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Richard III

Richard III Translation Act 3, Scene 7

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Enter RICHARD and BUCKINGHAM, at several doors

RICHARD

How now, how now? What say the citizens?

RICHARD

Tell me, tell me, what did the citizens say?

BUCKINGHAM

Now, by the holy mother of our Lord,The citizens are mum, say not a word.

BUCKINGHAM

I swear by the holy mother of our Lord—the citizens didn't say a word.

RICHARD

Touched you the bastardy of Edward’s children?

RICHARD

Did you mention that Edward's children are bastards?

BUCKINGHAM

I did, with his contract with Lady Lucy And his contract by deputy in France; Th' unsatiate greediness of his desire And his enforcement of the city wives; His tyranny for trifles; his own bastardy, As being got, your father then in France, His resemblance being not like the duke. Withal, I did infer your lineaments, Being the right idea of your father, Both in your form and nobleness of mind; Laid open all your victories in Scotland, Your discipline in war, wisdom in peace, Your bounty, virtue, fair humility; Indeed, left nothing fitting for your purpose Untouched or slightly handled in discourse. And when mine oratory grew toward end, I bid them that did love their country’s good Cry “God save Richard, England’s royal king!”

BUCKINGHAM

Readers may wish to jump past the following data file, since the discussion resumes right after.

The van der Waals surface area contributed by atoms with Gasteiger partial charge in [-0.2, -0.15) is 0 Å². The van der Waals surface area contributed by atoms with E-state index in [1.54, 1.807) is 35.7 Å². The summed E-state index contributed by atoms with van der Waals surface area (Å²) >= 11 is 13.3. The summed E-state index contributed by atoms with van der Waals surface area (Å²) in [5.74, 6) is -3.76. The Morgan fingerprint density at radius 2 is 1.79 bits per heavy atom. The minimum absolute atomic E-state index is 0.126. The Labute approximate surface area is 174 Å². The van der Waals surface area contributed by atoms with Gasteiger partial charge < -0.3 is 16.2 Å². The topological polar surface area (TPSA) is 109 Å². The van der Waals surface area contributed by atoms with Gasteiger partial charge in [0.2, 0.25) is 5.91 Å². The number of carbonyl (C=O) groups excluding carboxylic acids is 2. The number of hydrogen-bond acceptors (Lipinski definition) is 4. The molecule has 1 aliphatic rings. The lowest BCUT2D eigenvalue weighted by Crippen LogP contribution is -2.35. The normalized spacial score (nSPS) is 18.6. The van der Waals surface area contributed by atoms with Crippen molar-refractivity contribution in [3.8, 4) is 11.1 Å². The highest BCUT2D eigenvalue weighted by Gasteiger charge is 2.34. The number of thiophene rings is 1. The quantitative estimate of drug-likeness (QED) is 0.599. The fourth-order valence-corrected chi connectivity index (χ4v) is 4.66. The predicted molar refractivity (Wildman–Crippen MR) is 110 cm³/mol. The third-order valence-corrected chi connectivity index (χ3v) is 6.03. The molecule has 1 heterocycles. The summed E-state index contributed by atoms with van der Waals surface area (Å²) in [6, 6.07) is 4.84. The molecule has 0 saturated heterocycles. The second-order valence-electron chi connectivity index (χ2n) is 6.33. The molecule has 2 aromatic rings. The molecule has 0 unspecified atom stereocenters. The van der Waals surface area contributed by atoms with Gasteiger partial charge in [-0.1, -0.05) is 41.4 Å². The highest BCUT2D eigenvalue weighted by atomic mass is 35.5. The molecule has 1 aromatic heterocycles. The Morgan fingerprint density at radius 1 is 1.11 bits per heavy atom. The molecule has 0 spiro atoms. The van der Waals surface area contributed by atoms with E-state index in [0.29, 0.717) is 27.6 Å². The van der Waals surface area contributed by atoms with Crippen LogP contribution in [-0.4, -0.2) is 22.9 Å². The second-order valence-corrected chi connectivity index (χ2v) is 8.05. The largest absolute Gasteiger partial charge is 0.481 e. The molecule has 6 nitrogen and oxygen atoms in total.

I did. I brought up his earlier engagements—to Lady Lucy, who bore him a child, and Lady Bona in France. And I described the insatiable greediness of his lust, and his rape of citizens' wives. I reminded them of his harsh punishments for trivial offenses, and said that he was nothing like the duke your father, as the duke was away in France when Edward was conceived. Then I brought up your own appearance and suggested that you were the spitting image of your father, both in your looks and in your noble mind. I described all your victories in Scotland, your discipline in battle, your wisdom in peacetime, your generosity, your virtue, and your noble humility. Indeed, I didn't leave out anything that might have helped your case at all. And then when my speech came to an end, I asked those who loved their country to cry, "God save Richard, England's royal king!"

RICHARD

And did they so?

RICHARD

And did they do it?

BUCKINGHAM